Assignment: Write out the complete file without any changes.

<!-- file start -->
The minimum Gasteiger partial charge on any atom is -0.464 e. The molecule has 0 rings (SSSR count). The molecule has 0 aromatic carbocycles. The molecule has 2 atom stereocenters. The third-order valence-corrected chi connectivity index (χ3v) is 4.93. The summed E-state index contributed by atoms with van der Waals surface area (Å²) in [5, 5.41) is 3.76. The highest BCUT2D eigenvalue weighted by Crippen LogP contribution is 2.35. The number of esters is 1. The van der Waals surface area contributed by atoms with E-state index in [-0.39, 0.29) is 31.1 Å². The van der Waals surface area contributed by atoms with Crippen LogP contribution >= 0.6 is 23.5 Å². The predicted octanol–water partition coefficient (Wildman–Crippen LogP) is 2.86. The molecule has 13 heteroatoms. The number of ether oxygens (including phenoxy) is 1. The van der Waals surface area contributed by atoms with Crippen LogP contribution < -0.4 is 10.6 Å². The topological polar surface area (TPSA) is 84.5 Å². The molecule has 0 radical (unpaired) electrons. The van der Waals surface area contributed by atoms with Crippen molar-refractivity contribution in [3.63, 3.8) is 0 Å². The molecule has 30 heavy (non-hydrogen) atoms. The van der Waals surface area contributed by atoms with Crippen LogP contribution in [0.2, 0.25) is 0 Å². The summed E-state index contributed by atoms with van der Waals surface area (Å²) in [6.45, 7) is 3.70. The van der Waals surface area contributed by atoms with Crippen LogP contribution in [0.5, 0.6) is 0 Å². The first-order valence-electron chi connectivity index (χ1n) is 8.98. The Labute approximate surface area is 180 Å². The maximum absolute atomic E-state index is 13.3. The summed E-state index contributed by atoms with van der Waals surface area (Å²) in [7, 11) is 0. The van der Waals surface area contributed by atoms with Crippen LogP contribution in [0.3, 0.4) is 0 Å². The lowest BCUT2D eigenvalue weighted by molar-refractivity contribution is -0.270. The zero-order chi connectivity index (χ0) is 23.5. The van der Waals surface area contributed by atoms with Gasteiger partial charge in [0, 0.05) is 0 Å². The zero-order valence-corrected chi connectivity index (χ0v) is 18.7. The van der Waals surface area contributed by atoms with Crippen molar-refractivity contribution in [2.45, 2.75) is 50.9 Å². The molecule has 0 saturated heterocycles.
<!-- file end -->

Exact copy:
The minimum Gasteiger partial charge on any atom is -0.464 e. The molecule has 0 rings (SSSR count). The molecule has 0 aromatic carbocycles. The molecule has 2 atom stereocenters. The third-order valence-corrected chi connectivity index (χ3v) is 4.93. The summed E-state index contributed by atoms with van der Waals surface area (Å²) in [5, 5.41) is 3.76. The highest BCUT2D eigenvalue weighted by Crippen LogP contribution is 2.35. The number of esters is 1. The van der Waals surface area contributed by atoms with E-state index in [-0.39, 0.29) is 31.1 Å². The van der Waals surface area contributed by atoms with Crippen LogP contribution >= 0.6 is 23.5 Å². The predicted octanol–water partition coefficient (Wildman–Crippen LogP) is 2.86. The molecule has 13 heteroatoms. The number of ether oxygens (including phenoxy) is 1. The van der Waals surface area contributed by atoms with Crippen LogP contribution < -0.4 is 10.6 Å². The topological polar surface area (TPSA) is 84.5 Å². The molecule has 0 radical (unpaired) electrons. The van der Waals surface area contributed by atoms with Crippen molar-refractivity contribution in [3.63, 3.8) is 0 Å². The molecule has 30 heavy (non-hydrogen) atoms. The van der Waals surface area contributed by atoms with Crippen LogP contribution in [0.2, 0.25) is 0 Å². The summed E-state index contributed by atoms with van der Waals surface area (Å²) in [6.45, 7) is 3.70. The van der Waals surface area contributed by atoms with Crippen LogP contribution in [0.5, 0.6) is 0 Å². The first-order valence-electron chi connectivity index (χ1n) is 8.98. The Labute approximate surface area is 180 Å². The maximum absolute atomic E-state index is 13.3. The summed E-state index contributed by atoms with van der Waals surface area (Å²) in [7, 11) is 0. The van der Waals surface area contributed by atoms with Crippen LogP contribution in [0.3, 0.4) is 0 Å². The lowest BCUT2D eigenvalue weighted by molar-refractivity contribution is -0.270. The zero-order chi connectivity index (χ0) is 23.5. The van der Waals surface area contributed by atoms with Gasteiger partial charge in [0, 0.05) is 0 Å². The zero-order valence-corrected chi connectivity index (χ0v) is 18.7. The van der Waals surface area contributed by atoms with Crippen molar-refractivity contribution in [2.45, 2.75) is 50.9 Å². The molecule has 0 saturated heterocycles.